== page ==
Even today, the U.S. Constitution should guarantee gender justice.
It seemed to be a blast from the past: A group of former and present legislators and feminist leaders announced at the State Fair this week that a busload of Minnesota feminist activists would travel to Washington, D.C., for a Sept. 12-13 We Are Woman #Rally4Equality2014 event on the national mall. The rally’s aim: The revival of the moribund Equal Rights Amendment (ERA) and a push for its inclusion in the U.S. Constitution.
Yes, the ERA — the 1970s lightning rod of division between feminists and gender traditionalists — is back on the national stage, complete with the banners, slogans and arguments of yore. It’s propelled by both a new equality-minded generation and veterans of the 20th-century women’s movement who consider the measure’s failure its most painful setback.
A sense of history was reinforced by the announcement’s timing Tuesday — Women’s Equality Day, the 94th anniversary of the ratification of the 19th amendment granting women the right to vote. The ERA emerged as a feminist goal just three years after women’s suffrage became law, penned by National Women’s Party founder Alice Paul. Congress approved it and sent it to the states in 1972.
Despite falling three states short (see accompanying map) of the 38 required for ratification before the June 30, 1982, deadline set by Congress, the ERA never completely went away. It has been introduced in every Congress since then. Pro-ERA legal scholars say it remains alive, still only three states shy of its goal, awaiting congressional action to either set a new deadline for its ratification or remove the deadline altogether. ERA opponents disagree, according to the nonpartisan Congressional Research Service, and say that a fresh start would be required to adopt the amendment. But for the past 32 years, the ERA hasn’t generated much grass-roots passion — until now.
We welcome the surge of ERA enthusiasm in Minnesota. Today the amendment would not be the hugely transformative force it was portrayed to be 40 years ago by both its friends and its enemies. Many early claims were overstated. Society has evolved toward equality since then, without an ERA push. The arguments used to oppose the ERA’s ratification in the 1970s are telling. Conservative crusader Phyllis Schlafly of Illinois spearheaded a campaign that warned that the ERA’s ratification would lead to women serving alongside men in the military, legalization of same-sex marriage, an end to traditional alimony for divorced wives, and unisex public restrooms. All of that came to pass anyway, without the ERA.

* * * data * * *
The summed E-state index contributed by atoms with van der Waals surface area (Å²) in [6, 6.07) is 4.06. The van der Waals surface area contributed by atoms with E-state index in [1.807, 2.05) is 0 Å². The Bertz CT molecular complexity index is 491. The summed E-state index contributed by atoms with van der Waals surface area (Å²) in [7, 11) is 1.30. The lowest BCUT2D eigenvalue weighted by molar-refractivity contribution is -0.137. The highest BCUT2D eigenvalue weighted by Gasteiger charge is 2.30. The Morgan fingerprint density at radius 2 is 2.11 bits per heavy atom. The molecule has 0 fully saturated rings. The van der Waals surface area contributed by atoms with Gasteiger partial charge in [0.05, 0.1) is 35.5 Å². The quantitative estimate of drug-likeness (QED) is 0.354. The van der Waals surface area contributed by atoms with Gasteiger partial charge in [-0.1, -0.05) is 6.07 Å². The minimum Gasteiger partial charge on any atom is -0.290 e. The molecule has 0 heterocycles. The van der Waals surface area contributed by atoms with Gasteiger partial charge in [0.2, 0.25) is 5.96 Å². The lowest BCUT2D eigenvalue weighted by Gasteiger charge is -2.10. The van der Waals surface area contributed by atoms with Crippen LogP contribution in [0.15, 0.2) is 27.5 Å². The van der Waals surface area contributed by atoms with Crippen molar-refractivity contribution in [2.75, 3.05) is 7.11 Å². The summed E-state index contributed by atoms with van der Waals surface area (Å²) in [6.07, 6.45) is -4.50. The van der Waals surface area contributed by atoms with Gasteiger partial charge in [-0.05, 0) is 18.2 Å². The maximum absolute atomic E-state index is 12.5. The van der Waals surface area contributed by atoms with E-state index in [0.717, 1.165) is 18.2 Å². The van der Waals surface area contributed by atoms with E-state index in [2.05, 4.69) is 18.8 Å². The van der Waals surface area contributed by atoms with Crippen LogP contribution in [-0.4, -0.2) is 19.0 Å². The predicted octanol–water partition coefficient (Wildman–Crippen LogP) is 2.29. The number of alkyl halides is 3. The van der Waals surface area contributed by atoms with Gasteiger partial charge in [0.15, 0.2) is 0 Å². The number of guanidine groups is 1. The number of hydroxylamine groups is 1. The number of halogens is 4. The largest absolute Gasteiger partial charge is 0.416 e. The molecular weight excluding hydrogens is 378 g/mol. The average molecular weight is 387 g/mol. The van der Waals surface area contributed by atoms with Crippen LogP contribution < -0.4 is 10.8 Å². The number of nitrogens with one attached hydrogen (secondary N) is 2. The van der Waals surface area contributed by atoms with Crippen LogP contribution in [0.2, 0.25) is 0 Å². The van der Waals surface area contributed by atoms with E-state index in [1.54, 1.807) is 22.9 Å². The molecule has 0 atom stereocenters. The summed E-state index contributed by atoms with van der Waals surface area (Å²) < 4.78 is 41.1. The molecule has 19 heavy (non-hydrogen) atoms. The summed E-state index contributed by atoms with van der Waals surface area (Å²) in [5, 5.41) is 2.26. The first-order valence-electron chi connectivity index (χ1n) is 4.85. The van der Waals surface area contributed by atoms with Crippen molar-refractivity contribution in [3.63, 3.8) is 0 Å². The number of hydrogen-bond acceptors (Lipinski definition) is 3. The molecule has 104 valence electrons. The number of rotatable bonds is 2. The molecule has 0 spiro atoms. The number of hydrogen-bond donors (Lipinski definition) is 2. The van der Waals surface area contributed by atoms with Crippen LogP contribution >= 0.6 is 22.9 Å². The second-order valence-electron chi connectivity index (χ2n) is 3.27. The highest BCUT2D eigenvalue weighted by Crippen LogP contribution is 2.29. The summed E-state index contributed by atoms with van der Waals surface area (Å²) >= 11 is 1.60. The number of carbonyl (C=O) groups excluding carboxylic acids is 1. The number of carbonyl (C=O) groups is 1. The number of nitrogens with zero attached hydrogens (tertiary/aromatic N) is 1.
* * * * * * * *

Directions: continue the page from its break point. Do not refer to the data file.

But the ERA would still offer explicit assurance of gender equality under the law, something that is absent from the foundational charters of both the United States and Minnesota. Its presence in those constitutions would make gender equity a bedrock principle of law.
The ERA likely would not magically close the persistent gap in pay between male and female workers doing comparable jobs, said Jill Gaulding, co-founder and legal director of Gender Justice, a St. Paul-based advocacy organization. But it would strengthen the hands of those seeking to end gender bias in the workplace.
Similarly, the ERA’s inclusion in the Constitution might not have changed the majority opinion in this year’s U.S. Supreme Court’s 5-4 ruling that employers can, for religious reasons, exclude contraceptive coverage from their employee health insurance benefits. But it would have made a requirement of equal treatment of men and women under the law a bigger factor in the court’s thinking, Gaulding said.
The ERA would be an asset to women serving in the U.S. armed forces, particularly those seeking justice for victims of sexual assaults, argued Trista Matascastillo, chair of the Women Veterans’ Initiative. They would be able to claim more effectively that a lenient response is unlawful discrimination, she said.
Those possible practical consequences of the ERA deserve fresh examination in the light of all that has already changed for women in the 41 years since Minnesota ratified the amendment, on Feb. 12, 1973. But its importance as a statement of national principle ought not be lost in such speculation. As Gaulding of Gender Justice put it, in a democracy, “if people think something is important, the law should reflect that.” It surprises many Americans born after the ERA expired in 1982 that gender equality is not already a constitutional guarantee.
Overwhelmingly, Minnesotans would agree that American men and women should stand equally before the law. It’s well to ask anew whether they think their state and federal constitutions should say so.
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